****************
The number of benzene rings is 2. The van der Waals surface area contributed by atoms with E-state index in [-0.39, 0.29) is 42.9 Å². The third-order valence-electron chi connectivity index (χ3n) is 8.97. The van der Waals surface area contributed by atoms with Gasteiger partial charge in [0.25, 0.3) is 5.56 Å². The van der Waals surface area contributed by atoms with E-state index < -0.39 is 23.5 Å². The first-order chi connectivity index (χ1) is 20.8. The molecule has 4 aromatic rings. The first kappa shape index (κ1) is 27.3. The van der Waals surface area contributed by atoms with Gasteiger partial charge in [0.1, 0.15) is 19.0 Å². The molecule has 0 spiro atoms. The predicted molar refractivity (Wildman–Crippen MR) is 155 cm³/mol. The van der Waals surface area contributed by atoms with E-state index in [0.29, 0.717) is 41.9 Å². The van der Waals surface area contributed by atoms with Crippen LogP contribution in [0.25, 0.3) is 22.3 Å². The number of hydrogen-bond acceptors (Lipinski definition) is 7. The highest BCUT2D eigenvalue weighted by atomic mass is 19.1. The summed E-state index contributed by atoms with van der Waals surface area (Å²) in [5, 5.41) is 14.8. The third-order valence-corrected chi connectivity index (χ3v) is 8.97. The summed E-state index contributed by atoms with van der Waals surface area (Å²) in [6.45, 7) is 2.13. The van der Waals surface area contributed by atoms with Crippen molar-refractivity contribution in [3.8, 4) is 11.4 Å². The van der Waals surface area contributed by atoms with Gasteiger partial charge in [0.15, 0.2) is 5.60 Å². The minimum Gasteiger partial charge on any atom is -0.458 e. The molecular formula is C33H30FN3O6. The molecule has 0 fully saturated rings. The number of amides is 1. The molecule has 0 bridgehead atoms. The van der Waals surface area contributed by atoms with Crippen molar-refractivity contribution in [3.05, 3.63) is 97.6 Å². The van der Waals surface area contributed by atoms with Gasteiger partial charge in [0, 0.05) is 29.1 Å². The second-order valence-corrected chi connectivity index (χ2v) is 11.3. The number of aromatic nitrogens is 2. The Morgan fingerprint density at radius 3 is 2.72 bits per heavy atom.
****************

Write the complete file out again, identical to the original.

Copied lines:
The number of benzene rings is 2. The van der Waals surface area contributed by atoms with E-state index in [-0.39, 0.29) is 42.9 Å². The third-order valence-electron chi connectivity index (χ3n) is 8.97. The van der Waals surface area contributed by atoms with Gasteiger partial charge in [0.25, 0.3) is 5.56 Å². The van der Waals surface area contributed by atoms with E-state index < -0.39 is 23.5 Å². The first-order chi connectivity index (χ1) is 20.8. The molecule has 4 aromatic rings. The first kappa shape index (κ1) is 27.3. The van der Waals surface area contributed by atoms with Gasteiger partial charge in [0.1, 0.15) is 19.0 Å². The molecule has 0 spiro atoms. The predicted molar refractivity (Wildman–Crippen MR) is 155 cm³/mol. The van der Waals surface area contributed by atoms with E-state index in [0.29, 0.717) is 41.9 Å². The van der Waals surface area contributed by atoms with Crippen LogP contribution in [0.25, 0.3) is 22.3 Å². The number of hydrogen-bond acceptors (Lipinski definition) is 7. The highest BCUT2D eigenvalue weighted by atomic mass is 19.1. The summed E-state index contributed by atoms with van der Waals surface area (Å²) in [5, 5.41) is 14.8. The third-order valence-corrected chi connectivity index (χ3v) is 8.97. The summed E-state index contributed by atoms with van der Waals surface area (Å²) in [6.45, 7) is 2.13. The van der Waals surface area contributed by atoms with Crippen molar-refractivity contribution in [3.8, 4) is 11.4 Å². The van der Waals surface area contributed by atoms with Gasteiger partial charge in [0.15, 0.2) is 5.60 Å². The minimum Gasteiger partial charge on any atom is -0.458 e. The molecular formula is C33H30FN3O6. The molecule has 0 fully saturated rings. The number of amides is 1. The molecule has 0 bridgehead atoms. The van der Waals surface area contributed by atoms with Crippen molar-refractivity contribution in [3.05, 3.63) is 97.6 Å². The van der Waals surface area contributed by atoms with Gasteiger partial charge in [0, 0.05) is 29.1 Å². The second-order valence-corrected chi connectivity index (χ2v) is 11.3. The number of aromatic nitrogens is 2. The Morgan fingerprint density at radius 3 is 2.72 bits per heavy atom.